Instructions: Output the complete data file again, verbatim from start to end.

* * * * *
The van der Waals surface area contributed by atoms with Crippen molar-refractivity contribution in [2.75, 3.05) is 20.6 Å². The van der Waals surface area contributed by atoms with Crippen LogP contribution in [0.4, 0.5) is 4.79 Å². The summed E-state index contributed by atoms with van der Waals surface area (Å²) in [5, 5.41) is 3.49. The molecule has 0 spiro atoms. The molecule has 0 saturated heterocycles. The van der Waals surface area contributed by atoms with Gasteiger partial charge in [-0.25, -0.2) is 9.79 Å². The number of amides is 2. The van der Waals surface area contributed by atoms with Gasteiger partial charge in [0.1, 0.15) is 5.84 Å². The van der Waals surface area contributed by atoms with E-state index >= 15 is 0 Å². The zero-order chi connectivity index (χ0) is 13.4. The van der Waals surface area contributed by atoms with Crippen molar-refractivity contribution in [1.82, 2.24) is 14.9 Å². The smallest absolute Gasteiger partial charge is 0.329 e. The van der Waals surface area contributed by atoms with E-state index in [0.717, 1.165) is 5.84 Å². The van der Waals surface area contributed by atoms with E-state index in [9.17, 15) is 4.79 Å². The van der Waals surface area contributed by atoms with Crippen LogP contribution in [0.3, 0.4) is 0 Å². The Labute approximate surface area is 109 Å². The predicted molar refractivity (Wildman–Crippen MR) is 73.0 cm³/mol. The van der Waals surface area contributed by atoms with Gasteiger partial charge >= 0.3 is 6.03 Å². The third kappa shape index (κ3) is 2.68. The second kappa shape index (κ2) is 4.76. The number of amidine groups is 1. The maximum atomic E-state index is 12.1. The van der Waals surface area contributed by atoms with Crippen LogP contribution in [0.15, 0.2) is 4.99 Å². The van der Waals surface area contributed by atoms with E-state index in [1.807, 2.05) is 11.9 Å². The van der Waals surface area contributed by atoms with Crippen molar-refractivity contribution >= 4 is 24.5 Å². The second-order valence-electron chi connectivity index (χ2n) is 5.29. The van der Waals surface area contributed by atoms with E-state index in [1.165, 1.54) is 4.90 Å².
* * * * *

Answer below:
The van der Waals surface area contributed by atoms with Crippen molar-refractivity contribution in [2.75, 3.05) is 20.6 Å². The van der Waals surface area contributed by atoms with Crippen LogP contribution in [0.4, 0.5) is 4.79 Å². The summed E-state index contributed by atoms with van der Waals surface area (Å²) in [5, 5.41) is 3.49. The molecule has 0 spiro atoms. The molecule has 0 saturated heterocycles. The van der Waals surface area contributed by atoms with Gasteiger partial charge in [-0.25, -0.2) is 9.79 Å². The number of amides is 2. The van der Waals surface area contributed by atoms with Gasteiger partial charge in [0.1, 0.15) is 5.84 Å². The van der Waals surface area contributed by atoms with E-state index >= 15 is 0 Å². The zero-order chi connectivity index (χ0) is 13.4. The van der Waals surface area contributed by atoms with Crippen molar-refractivity contribution in [1.82, 2.24) is 14.9 Å². The smallest absolute Gasteiger partial charge is 0.329 e. The van der Waals surface area contributed by atoms with E-state index in [0.717, 1.165) is 5.84 Å². The van der Waals surface area contributed by atoms with E-state index in [9.17, 15) is 4.79 Å². The van der Waals surface area contributed by atoms with Crippen LogP contribution in [0.3, 0.4) is 0 Å². The Labute approximate surface area is 109 Å². The predicted molar refractivity (Wildman–Crippen MR) is 73.0 cm³/mol. The van der Waals surface area contributed by atoms with Gasteiger partial charge >= 0.3 is 6.03 Å². The third kappa shape index (κ3) is 2.68. The second kappa shape index (κ2) is 4.76. The number of amidine groups is 1. The maximum atomic E-state index is 12.1. The van der Waals surface area contributed by atoms with Crippen LogP contribution in [0.15, 0.2) is 4.99 Å². The van der Waals surface area contributed by atoms with E-state index in [1.807, 2.05) is 11.9 Å². The van der Waals surface area contributed by atoms with Crippen molar-refractivity contribution >= 4 is 24.5 Å². The second-order valence-electron chi connectivity index (χ2n) is 5.29. The van der Waals surface area contributed by atoms with E-state index in [1.165, 1.54) is 4.90 Å².